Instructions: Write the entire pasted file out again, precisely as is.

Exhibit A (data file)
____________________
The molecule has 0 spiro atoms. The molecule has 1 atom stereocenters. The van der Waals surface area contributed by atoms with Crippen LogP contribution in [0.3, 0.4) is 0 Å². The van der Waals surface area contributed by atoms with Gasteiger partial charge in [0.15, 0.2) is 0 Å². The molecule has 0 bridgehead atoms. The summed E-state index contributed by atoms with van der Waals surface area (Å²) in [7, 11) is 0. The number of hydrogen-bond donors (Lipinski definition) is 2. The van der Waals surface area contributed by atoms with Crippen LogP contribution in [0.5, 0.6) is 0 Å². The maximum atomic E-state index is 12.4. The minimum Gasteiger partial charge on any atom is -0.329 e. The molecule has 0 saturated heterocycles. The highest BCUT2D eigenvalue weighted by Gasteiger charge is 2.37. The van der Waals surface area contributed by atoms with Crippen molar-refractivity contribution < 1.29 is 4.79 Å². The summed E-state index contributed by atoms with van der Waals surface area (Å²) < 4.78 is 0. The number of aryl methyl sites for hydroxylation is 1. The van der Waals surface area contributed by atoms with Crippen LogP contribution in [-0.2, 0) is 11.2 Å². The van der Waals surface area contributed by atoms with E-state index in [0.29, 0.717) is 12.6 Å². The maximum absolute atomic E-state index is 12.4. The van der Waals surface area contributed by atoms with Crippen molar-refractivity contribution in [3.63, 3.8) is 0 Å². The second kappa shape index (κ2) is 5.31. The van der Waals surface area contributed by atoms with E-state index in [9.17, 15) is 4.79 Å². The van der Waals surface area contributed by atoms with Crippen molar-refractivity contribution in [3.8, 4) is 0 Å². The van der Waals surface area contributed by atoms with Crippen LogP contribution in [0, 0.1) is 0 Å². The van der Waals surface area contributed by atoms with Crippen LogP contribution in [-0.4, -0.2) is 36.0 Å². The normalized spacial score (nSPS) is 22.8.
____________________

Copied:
The molecule has 0 spiro atoms. The molecule has 1 atom stereocenters. The van der Waals surface area contributed by atoms with Crippen LogP contribution in [0.3, 0.4) is 0 Å². The van der Waals surface area contributed by atoms with Gasteiger partial charge in [0.15, 0.2) is 0 Å². The molecule has 0 bridgehead atoms. The summed E-state index contributed by atoms with van der Waals surface area (Å²) in [7, 11) is 0. The number of hydrogen-bond donors (Lipinski definition) is 2. The van der Waals surface area contributed by atoms with Crippen LogP contribution in [0.5, 0.6) is 0 Å². The maximum atomic E-state index is 12.4. The minimum Gasteiger partial charge on any atom is -0.329 e. The molecule has 0 saturated heterocycles. The highest BCUT2D eigenvalue weighted by Gasteiger charge is 2.37. The van der Waals surface area contributed by atoms with Crippen molar-refractivity contribution < 1.29 is 4.79 Å². The summed E-state index contributed by atoms with van der Waals surface area (Å²) < 4.78 is 0. The number of aryl methyl sites for hydroxylation is 1. The van der Waals surface area contributed by atoms with Crippen LogP contribution in [-0.2, 0) is 11.2 Å². The van der Waals surface area contributed by atoms with E-state index in [0.29, 0.717) is 12.6 Å². The maximum absolute atomic E-state index is 12.4. The van der Waals surface area contributed by atoms with Crippen molar-refractivity contribution in [3.63, 3.8) is 0 Å². The second kappa shape index (κ2) is 5.31. The van der Waals surface area contributed by atoms with E-state index in [9.17, 15) is 4.79 Å². The van der Waals surface area contributed by atoms with Crippen molar-refractivity contribution in [3.8, 4) is 0 Å². The van der Waals surface area contributed by atoms with Crippen LogP contribution in [0, 0.1) is 0 Å². The van der Waals surface area contributed by atoms with Crippen LogP contribution in [-0.4, -0.2) is 36.0 Å². The normalized spacial score (nSPS) is 22.8.